Genome power is about to sweep world: Nobel laureate
by Mark Metherell
June 9, 2011
NOBEL laureate Barry Marshall plans to become the first Australian to post his own full genetic code, or genome, on the internet, even though it does reveal unsettling insights.
His nearly-completed six-billion-piece code shows he is at nearly three times higher lifetime risk of macular degeneration and double for testicular cancer and for Alzheimer's disease.
''If I develop Alzheimer's disease, that's bad luck, but it's not going to worry me,'' says Professor Marshall.
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The power of the genome to reveal each individual's biological strengths and weaknesses will guide diagnosis and identify effective drugs for individual patients in a revolution about to sweep world medicine, he says.
''It is not going to be long before every Australian will be carrying their genome on a smart card.
''This is going to be an enormous and unprecedented help to their health,'' says the doctor, who swallowed a laboratory culture to prove that bacteria caused stomach ulcers.
It was an idea that confounded the medical orthodoxy but ultimately won him and Dr Robin Warren the Nobel prize.
At the National Press Club yesterday, Professor Marshall predicted that in a decade we would have our genome on our smart phones and be able to routinely gain access to those of prospective boyfriends or girlfriends.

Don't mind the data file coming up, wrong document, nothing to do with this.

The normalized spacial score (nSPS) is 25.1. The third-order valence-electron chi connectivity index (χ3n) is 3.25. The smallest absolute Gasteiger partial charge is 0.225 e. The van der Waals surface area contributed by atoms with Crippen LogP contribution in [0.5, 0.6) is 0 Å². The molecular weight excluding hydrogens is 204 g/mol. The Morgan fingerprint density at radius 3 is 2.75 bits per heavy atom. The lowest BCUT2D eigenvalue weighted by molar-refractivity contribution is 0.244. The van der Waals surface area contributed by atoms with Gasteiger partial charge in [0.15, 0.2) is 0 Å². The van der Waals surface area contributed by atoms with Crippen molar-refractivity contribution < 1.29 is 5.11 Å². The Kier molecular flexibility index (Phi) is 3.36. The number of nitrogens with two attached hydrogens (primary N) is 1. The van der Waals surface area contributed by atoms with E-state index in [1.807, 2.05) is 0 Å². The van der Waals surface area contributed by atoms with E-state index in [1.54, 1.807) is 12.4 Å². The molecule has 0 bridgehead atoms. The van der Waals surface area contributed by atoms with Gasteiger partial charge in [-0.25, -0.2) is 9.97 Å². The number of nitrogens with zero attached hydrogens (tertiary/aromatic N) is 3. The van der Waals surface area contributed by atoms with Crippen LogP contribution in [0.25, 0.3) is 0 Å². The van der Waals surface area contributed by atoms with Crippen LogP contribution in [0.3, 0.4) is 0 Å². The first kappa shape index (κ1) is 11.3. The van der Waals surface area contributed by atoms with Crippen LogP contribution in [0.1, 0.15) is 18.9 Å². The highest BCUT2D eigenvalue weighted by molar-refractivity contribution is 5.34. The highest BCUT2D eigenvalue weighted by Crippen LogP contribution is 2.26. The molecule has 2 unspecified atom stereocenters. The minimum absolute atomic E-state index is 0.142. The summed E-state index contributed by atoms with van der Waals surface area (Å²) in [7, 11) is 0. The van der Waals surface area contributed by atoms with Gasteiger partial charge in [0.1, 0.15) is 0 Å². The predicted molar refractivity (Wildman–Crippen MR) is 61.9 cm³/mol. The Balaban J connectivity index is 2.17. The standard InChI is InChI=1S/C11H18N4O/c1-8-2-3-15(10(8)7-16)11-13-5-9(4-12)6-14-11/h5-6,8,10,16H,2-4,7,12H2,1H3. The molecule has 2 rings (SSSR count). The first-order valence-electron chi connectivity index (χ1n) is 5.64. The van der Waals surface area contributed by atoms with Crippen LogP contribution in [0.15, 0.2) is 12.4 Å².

People would get used to the swings and roundabouts of knowing their genetic make-up as the benefits to their health became clear and treatment got better-targeted.
He told of his wife's concern about her own mother's macular degeneration, which were allayed when a genome scan found she did not have her mother's gene for the blinding condition.
Treatments of conditions like high cholesterol would continue to improve as doctors took advantage of routinely upgraded refinements of genetic influences.
''Australians currently seem too paranoid to truly embrace genomics. Yet there will soon be thousands of human genomes publicly available,'' he says, pointing to the publishing of their genomes by gene map pioneer Dr Craig Venter and South African Bishop Desmond Tutu. His comments come as Australian health authorities grapple with how to authorise new drugs dependent on pre-genetic testing. He believes that the growing demand for personal genomes - already available in preliminary form for as little as $200 - will require a huge increase in experts to interpret the lengthy sequences of letters comprising the human DNA.
Professor Marshall says Australia, like the US, should legislate against discriminatory practices like higher life insurance premiums on the basis of genetic tests.
Ronald Trent, professor of medical molecular genetics at Sydney University, says that any data individuals publish that might be interpreted as having an adverse health risk could potentially be used by life insurance companies, but not health funds, to determine policies.
But Professor Trent said Australia and the US systems were not comparable given Australian measures like the Disability Discrimination Act, which prohibits employment discrimination on genetic grounds, and the availability of universal health insurance.